MANHEIM, Pa. — A Lancaster County man has been sentenced to a prison term of 79-158 years after pleading guilty to 22 sexual abuse charges involving minors, according to police.
Anthony Fox, 25, of the 3000 block of Sensei Drive, Manheim, was sentenced Friday, June 24, for raping and sexually abusing four victims less than 10 years old.
The abuse took place in multiple locations around Lancaster County between July and December of 2021, according to the Lancaster County District Attorney's Office.
Fox abused four victims ranging in ages from six to ten. According to police, he recorded the abuse on video and through photographs.
Fox has been charged with four counts of rape of a child, two counts of aggravated indecent assault, one count of involuntary deviate sexual intercourse with a child, four counts of unlawful contact with a minor, one count of aggravated indecent assault with a person less than 13 years old, two counts of incest of a minor, one count of possession of child pornography, four counts of corruption of minors, one count of criminal use of a communication facility, one count of indecent exposure, and one count of indecent assault of a person less than 13 years old.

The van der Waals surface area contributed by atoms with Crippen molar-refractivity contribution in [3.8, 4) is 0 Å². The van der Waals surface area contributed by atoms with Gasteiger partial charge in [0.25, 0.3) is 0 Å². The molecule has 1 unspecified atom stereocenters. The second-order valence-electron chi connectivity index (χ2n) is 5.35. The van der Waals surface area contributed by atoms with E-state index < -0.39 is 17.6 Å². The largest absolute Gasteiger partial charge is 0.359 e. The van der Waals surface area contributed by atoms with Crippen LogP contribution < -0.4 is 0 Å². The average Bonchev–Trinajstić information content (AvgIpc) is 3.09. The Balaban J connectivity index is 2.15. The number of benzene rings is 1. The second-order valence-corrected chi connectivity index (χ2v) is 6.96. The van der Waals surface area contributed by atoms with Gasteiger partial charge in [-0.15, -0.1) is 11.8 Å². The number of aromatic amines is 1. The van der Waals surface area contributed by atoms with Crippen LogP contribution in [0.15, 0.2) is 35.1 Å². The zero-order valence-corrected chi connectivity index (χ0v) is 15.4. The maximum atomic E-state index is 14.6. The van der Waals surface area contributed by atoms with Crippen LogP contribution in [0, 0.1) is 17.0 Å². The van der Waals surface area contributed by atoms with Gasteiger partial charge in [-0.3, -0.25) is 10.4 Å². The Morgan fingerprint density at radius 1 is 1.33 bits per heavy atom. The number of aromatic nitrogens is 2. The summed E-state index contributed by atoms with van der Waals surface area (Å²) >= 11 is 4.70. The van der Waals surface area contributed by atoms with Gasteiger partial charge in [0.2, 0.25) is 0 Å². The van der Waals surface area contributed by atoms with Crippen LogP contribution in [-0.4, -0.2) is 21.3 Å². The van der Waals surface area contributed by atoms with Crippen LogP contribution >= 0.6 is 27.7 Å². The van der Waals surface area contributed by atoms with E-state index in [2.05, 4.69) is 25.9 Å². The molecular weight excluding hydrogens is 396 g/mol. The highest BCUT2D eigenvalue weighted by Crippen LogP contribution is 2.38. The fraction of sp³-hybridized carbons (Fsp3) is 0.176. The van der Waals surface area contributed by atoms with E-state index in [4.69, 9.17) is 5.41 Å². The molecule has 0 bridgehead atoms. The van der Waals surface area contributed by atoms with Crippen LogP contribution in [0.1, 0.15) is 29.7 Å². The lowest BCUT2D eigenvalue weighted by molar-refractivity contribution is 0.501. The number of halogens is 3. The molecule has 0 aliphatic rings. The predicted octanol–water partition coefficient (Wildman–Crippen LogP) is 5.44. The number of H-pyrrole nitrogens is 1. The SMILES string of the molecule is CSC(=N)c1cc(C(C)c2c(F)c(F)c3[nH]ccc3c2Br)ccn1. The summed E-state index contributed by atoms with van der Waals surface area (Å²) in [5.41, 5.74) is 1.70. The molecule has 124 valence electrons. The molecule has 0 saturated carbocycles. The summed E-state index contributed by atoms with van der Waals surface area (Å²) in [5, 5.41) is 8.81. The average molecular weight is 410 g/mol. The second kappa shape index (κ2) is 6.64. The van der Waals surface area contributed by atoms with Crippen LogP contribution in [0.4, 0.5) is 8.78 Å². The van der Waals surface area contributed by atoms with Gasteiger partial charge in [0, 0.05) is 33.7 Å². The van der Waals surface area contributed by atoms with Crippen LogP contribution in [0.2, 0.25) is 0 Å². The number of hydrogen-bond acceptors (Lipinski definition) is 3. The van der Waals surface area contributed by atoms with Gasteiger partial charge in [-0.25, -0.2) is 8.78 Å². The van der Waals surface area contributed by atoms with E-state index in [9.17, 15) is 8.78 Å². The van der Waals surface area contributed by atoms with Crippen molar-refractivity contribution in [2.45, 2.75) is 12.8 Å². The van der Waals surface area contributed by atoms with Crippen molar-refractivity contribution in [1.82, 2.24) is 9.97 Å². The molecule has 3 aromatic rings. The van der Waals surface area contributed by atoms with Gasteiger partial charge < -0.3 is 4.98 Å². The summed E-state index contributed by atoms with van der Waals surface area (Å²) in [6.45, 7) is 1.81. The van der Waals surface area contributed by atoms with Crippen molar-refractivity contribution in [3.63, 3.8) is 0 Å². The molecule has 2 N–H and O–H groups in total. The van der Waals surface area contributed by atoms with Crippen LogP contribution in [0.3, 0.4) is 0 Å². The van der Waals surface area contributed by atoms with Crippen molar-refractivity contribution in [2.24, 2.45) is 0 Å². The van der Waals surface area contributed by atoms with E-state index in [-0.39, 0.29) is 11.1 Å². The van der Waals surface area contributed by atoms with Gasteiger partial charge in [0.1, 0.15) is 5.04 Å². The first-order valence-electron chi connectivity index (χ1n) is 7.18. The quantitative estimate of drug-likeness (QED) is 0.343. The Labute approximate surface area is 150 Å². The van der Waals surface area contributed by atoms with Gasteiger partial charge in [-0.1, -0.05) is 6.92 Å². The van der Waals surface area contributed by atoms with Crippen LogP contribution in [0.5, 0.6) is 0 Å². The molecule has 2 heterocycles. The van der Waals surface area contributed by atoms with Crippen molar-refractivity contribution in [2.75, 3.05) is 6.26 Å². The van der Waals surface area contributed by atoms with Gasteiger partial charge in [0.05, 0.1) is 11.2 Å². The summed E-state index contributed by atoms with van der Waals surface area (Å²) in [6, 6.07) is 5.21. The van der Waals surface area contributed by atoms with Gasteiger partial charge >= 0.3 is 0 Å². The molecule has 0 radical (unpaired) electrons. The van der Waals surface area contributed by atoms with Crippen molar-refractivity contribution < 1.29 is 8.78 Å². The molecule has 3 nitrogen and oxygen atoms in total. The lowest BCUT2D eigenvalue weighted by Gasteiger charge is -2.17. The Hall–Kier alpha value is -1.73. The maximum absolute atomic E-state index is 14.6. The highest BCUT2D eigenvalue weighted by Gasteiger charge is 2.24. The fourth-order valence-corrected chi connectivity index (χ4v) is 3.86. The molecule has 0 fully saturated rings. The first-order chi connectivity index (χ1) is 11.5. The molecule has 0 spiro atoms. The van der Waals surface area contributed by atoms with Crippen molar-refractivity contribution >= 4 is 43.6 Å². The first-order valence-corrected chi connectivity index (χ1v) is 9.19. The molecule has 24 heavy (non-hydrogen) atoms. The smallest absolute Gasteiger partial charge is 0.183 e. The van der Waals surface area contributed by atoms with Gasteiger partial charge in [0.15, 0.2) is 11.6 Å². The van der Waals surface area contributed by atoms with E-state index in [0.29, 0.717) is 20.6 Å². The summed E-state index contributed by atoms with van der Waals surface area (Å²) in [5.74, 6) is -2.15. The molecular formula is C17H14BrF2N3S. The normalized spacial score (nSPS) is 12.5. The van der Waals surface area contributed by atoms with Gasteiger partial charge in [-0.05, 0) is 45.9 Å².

Assistant District Attorney Amy Muller prosecuted the case and outlined the facts in detail.
“Of the 2,833 [child pornography] files [Fox] possessed, he created 539 of them,” Muller said. “The only way a child will be safe around the defendant is if he remains in prison for the rest of his life.”
Fox's defense argued that the defendant was heavily using drugs at the time of the crimes and did not remember committing them. They also mentioned the defendant's own history of abuse and trauma. The defense council asked for a sentence of 25-75 years.
Fox spoke shortly when given the opportunity. He mentioned his own personal troubles and the fact that he accepted responsibility by deciding to not take the case to trial.
Lancaster County Judge Dennis E. Reinaker agreed with the prosecution. “I don’t think there’s any worse factual scenario that I’ve seen in 18 years as judge," he said.
Reinaker also said that a trial would have been an "exercise in futility," since most of the crimes committed were on video.
The United States Department of Homeland Security assisted in the investigation.